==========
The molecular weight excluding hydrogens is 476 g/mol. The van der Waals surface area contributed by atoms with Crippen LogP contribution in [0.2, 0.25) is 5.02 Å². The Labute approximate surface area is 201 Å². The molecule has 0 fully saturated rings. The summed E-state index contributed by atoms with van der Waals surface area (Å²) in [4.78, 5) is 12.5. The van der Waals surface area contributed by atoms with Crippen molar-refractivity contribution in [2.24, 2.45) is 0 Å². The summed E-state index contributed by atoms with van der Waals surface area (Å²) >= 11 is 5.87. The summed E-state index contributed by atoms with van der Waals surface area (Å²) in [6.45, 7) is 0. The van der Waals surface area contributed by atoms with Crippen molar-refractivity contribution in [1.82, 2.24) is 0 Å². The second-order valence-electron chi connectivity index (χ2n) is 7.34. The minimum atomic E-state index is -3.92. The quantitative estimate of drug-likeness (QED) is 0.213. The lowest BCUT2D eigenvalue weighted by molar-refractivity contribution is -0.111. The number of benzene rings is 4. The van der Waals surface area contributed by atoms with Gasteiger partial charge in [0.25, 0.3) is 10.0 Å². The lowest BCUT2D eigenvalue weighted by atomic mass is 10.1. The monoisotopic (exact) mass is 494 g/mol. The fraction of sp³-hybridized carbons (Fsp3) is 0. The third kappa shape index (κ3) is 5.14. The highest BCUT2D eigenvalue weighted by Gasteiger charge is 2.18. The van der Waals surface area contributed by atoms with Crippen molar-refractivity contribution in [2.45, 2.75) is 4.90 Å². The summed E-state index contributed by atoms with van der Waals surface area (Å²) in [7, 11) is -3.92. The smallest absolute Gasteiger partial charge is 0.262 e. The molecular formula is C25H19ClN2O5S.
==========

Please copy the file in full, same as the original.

The molecular weight excluding hydrogens is 476 g/mol. The van der Waals surface area contributed by atoms with Crippen LogP contribution in [0.2, 0.25) is 5.02 Å². The Labute approximate surface area is 201 Å². The molecule has 0 fully saturated rings. The summed E-state index contributed by atoms with van der Waals surface area (Å²) in [4.78, 5) is 12.5. The van der Waals surface area contributed by atoms with Crippen molar-refractivity contribution in [2.24, 2.45) is 0 Å². The summed E-state index contributed by atoms with van der Waals surface area (Å²) >= 11 is 5.87. The summed E-state index contributed by atoms with van der Waals surface area (Å²) in [6.45, 7) is 0. The van der Waals surface area contributed by atoms with Crippen molar-refractivity contribution in [1.82, 2.24) is 0 Å². The second-order valence-electron chi connectivity index (χ2n) is 7.34. The minimum atomic E-state index is -3.92. The quantitative estimate of drug-likeness (QED) is 0.213. The lowest BCUT2D eigenvalue weighted by molar-refractivity contribution is -0.111. The number of benzene rings is 4. The van der Waals surface area contributed by atoms with Gasteiger partial charge in [0.25, 0.3) is 10.0 Å². The lowest BCUT2D eigenvalue weighted by atomic mass is 10.1. The monoisotopic (exact) mass is 494 g/mol. The fraction of sp³-hybridized carbons (Fsp3) is 0. The third kappa shape index (κ3) is 5.14. The highest BCUT2D eigenvalue weighted by Gasteiger charge is 2.18. The van der Waals surface area contributed by atoms with Crippen molar-refractivity contribution in [2.45, 2.75) is 4.90 Å². The summed E-state index contributed by atoms with van der Waals surface area (Å²) in [7, 11) is -3.92. The smallest absolute Gasteiger partial charge is 0.262 e. The molecular formula is C25H19ClN2O5S.